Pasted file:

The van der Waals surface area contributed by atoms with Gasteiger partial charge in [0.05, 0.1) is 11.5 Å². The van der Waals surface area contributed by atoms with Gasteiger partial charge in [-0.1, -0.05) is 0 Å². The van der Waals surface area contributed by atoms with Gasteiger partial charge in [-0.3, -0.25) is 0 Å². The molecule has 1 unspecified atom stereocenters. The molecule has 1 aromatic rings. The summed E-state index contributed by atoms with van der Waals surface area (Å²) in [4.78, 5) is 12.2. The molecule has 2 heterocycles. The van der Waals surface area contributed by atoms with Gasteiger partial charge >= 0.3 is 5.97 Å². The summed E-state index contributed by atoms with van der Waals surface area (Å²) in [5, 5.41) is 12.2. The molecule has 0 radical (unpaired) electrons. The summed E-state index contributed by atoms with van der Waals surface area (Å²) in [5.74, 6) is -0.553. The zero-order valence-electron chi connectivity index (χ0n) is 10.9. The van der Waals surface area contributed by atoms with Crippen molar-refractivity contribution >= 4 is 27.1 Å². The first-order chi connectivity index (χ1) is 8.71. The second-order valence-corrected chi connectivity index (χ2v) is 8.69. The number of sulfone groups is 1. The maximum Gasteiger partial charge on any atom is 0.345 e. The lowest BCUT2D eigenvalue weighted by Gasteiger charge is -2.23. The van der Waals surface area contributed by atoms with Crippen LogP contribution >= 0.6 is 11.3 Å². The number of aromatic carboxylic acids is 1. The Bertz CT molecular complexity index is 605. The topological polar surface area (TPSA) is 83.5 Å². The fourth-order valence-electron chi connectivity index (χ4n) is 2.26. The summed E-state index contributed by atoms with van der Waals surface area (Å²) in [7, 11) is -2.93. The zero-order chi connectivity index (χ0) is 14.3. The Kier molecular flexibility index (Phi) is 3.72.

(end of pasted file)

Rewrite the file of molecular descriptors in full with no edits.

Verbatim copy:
The van der Waals surface area contributed by atoms with Gasteiger partial charge in [0.05, 0.1) is 11.5 Å². The van der Waals surface area contributed by atoms with Gasteiger partial charge in [-0.1, -0.05) is 0 Å². The van der Waals surface area contributed by atoms with Gasteiger partial charge in [-0.3, -0.25) is 0 Å². The molecule has 1 unspecified atom stereocenters. The molecule has 1 aromatic rings. The summed E-state index contributed by atoms with van der Waals surface area (Å²) in [4.78, 5) is 12.2. The molecule has 2 heterocycles. The van der Waals surface area contributed by atoms with Gasteiger partial charge >= 0.3 is 5.97 Å². The summed E-state index contributed by atoms with van der Waals surface area (Å²) in [5, 5.41) is 12.2. The molecule has 0 radical (unpaired) electrons. The summed E-state index contributed by atoms with van der Waals surface area (Å²) in [5.74, 6) is -0.553. The zero-order valence-electron chi connectivity index (χ0n) is 10.9. The van der Waals surface area contributed by atoms with Crippen molar-refractivity contribution >= 4 is 27.1 Å². The first-order chi connectivity index (χ1) is 8.71. The second-order valence-corrected chi connectivity index (χ2v) is 8.69. The number of sulfone groups is 1. The maximum Gasteiger partial charge on any atom is 0.345 e. The lowest BCUT2D eigenvalue weighted by Gasteiger charge is -2.23. The van der Waals surface area contributed by atoms with Crippen LogP contribution >= 0.6 is 11.3 Å². The number of aromatic carboxylic acids is 1. The Bertz CT molecular complexity index is 605. The topological polar surface area (TPSA) is 83.5 Å². The fourth-order valence-electron chi connectivity index (χ4n) is 2.26. The summed E-state index contributed by atoms with van der Waals surface area (Å²) in [7, 11) is -2.93. The zero-order chi connectivity index (χ0) is 14.3. The Kier molecular flexibility index (Phi) is 3.72.